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lunedì 25 maggio 2015
Working on this painting touched me both on a spiritual level as well as on an emotional one, and there are so many things I’d like to say about it - but I’ll let the image speak for me this time.
I dedicate this to all mothers, to all those warrior and nurturing spirits out there standing up for what they believe in.
(quick note on the Irish Elk that inspired this work: despite its name, it was found all across Europe and Asia, and in North Africa, and is technically a deer rather than an elk. It is famed for the size of its antlers, which spanned up to 4.3m and weighed 45kg. Irish elk fossils are found in large numbers in Ireland’s peat bogs and many are of males that suffered from malnutrition, which suggests they lived a life much like today’s red deer spending each autumn fighting for the right to mate. The Irish elk’s skeleton suggests that it was an endurance runner that could wear out predators without tiring itself.)
Artwork for Fate of the Norns.
The Banshee, (Irish Bean Sidhe, Scots Gaelic Ban Sith, “woman of the fairies”, or “woman of the barrows”) is a female spirit in Irish and other Celtic folklore whose mournful “keening,” or wailing screaming or lamentation, at night was believed to foretell the death of a member of the family of the person who heard the spirit. In Ireland banshees were believed to warn only families of pure Irish descent. The Welsh counterpart, the gwrach y Rhibyn (“witch of Rhibyn”), visited only families of old Welsh stock.
(Artwork for Fate of the Norns)
Anne Bonny, from Black Sails. (In case you didn’t know, she’s not a fictional character. She was born probably around 1700 in Co. Cork, Ireland, and started pirating merchant vessels around the Jamaican coast with Jack “Calico” Rackham when she was in her 20′s, helped by Mary Read, one of the most famous female pirates of her time. You can read more about her life here.) Watercolour and PS.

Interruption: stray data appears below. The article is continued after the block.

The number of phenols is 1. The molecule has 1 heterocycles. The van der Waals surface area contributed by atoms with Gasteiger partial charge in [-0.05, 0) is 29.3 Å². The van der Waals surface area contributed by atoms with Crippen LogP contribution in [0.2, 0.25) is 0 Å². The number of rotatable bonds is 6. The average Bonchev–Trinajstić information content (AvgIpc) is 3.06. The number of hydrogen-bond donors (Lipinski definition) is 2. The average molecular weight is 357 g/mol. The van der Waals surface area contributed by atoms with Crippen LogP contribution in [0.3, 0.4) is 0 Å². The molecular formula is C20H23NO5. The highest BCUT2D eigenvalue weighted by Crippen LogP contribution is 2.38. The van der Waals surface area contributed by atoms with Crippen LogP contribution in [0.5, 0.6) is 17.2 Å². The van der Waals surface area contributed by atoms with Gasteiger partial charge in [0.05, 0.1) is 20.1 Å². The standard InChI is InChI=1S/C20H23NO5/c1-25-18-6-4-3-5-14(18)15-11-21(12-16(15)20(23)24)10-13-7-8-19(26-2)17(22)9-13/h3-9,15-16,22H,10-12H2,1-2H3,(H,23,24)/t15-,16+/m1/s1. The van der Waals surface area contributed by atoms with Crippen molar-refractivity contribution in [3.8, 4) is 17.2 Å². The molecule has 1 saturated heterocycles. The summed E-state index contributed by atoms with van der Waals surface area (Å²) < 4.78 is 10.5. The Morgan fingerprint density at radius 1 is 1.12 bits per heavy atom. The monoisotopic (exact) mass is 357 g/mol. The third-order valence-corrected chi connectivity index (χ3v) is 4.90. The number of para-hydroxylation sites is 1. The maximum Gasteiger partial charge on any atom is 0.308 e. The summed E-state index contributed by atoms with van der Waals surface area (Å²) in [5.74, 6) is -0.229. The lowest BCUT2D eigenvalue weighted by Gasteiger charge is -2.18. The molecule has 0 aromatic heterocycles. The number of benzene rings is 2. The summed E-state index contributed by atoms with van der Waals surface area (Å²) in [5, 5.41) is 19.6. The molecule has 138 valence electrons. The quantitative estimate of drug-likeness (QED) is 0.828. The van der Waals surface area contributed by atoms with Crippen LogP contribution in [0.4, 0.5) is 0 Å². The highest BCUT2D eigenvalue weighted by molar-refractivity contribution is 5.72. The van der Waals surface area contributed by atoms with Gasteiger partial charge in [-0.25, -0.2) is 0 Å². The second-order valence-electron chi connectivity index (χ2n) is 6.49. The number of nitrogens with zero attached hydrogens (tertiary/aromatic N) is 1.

“Eos of the rose fingers” (”Ῥοδοδάκτυλος Ἠώς”, Rhododaktylos Ēōs, as Homer used to call her), was the ancient Greek goddess of dawn. She rose each morning from her home at the edge of the Oceanus, and was the daughter of the titans Hyperion and Theia, and sister of Helios, the sun, and Selene, the moon.
domenica 8 marzo 2015
sabato 7 febbraio 2015
mercoledì 4 febbraio 2015
I've had this painting in my mind since I first visited Wales. Last summer I worked on an organic farm near Llanidloes, experiencing true rural life , sleeping in a barn (best bed ever, if you ask me!), tending to animals and wandering through the hills nearby.
domenica 1 febbraio 2015
I want to thank all who voted for my “May Queen” to be chosen for the Beltane Fire Festival poster! It seems like you’ll be seeing it on the streets of Edinburgh soon :)
I’ll most likely be in Edinburgh for the festival, see you there on the 30th of April to celebrate the coming of Summer? :)
Völva, the Wand-Wed, shamanic seeress and priestess among the Norse.